Fancy rats are a domesticated form of the brown rat, Rattus norvegicus also know as the Norwegian rat or Wharf rat. Breeding for the fancy began in 18th century Europe and has its origins in rat-baiting. More unusually coloured rats were spared from this horific fate and began to be bred and sold as pets. In the time since a wide variety of colours and coat types have been selectively bred. Dumbo rats are just Fancy rats with different ear placement, and can still be kept with normal, top-ear rats.
An adult Fancy rat averages around 9-11 inches long including tail with a weight of 350-450g for a female (doe) and 450-650g for a male (buck). The average lifespan is 2-3 years although they are sadly prone to a variety of ailments. Although they do tend to be demonized, there are in fact no associated health problems with keeping rats providing they are from an ethical source.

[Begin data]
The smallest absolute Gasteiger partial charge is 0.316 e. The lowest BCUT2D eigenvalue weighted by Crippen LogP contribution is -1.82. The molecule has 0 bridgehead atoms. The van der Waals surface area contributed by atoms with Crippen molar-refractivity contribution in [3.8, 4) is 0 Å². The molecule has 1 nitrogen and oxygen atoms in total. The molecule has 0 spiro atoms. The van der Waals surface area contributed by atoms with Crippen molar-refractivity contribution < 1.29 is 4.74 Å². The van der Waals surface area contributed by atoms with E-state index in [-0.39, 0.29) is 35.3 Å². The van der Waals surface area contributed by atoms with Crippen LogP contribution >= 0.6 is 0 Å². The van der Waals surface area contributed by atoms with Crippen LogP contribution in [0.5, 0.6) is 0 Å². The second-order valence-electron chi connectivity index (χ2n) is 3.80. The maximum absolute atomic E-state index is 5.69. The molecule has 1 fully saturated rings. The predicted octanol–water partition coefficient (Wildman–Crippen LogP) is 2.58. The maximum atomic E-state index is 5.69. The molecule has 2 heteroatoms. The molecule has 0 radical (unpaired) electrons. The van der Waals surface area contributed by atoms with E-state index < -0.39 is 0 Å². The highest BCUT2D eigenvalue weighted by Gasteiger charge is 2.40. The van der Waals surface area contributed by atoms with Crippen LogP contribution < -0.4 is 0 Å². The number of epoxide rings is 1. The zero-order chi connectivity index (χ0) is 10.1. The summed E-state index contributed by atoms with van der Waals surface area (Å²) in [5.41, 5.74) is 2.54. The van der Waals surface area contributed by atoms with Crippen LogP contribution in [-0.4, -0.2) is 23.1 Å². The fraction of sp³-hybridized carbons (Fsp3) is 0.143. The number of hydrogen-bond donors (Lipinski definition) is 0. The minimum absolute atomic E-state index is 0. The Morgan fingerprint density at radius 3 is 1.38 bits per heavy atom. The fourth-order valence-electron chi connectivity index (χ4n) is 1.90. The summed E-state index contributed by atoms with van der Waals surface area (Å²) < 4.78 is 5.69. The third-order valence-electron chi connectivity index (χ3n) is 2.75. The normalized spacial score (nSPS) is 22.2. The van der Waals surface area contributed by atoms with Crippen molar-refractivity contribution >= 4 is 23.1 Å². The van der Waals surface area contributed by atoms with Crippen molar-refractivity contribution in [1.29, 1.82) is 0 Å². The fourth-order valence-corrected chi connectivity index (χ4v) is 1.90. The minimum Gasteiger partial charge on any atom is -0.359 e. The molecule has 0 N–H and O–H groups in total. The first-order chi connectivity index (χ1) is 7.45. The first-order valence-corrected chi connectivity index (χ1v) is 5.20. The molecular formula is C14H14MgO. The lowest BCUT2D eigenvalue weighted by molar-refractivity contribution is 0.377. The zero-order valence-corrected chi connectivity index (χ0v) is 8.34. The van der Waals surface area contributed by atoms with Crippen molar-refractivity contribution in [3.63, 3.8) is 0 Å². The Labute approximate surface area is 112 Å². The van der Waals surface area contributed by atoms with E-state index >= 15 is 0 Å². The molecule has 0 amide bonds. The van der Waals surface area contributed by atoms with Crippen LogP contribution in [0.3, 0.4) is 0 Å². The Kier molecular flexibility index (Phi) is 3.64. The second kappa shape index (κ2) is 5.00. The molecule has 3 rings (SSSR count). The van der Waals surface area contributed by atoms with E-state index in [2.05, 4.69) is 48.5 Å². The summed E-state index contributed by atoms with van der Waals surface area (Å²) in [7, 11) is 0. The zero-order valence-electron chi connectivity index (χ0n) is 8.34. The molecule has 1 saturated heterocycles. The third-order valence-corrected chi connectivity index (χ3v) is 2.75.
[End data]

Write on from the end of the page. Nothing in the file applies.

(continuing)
Fancy rats, like Fancy Mice are very social. Unlike male mice however, male rats can be kept quite happily together. Female rats tend to enjoy climbing and are more energetic, playful and 'pingy' than males. Male rats can be more affectionate towards their owners, some being perfectly happy to be shoulder rats known colloquially as a 'squish'.
Although your rats should enjoy human interaction and need a period of time to free-range each day, this cannot substitute for company of another rat. Young rats of under 12 weeks can be introduced to each other quite easily, but older rats can also be introduced. This needs to be done on neutral territory, see Further Reading for guides.
Rats do not need a complicated diet, although like many of the more common rodents they do require a more varied diet than just a simple commercial mix. Good rodent rescues can advise of diet and many rat breeders mix their own in bulk and so may be prepared to supply some of this for you. See Fancy rats - Diet for more information.
Rats cannot be kept in an aquarium due to the lack of ventilation, and must be kept in a large, barred cage. See details on Fancy rats - Environment.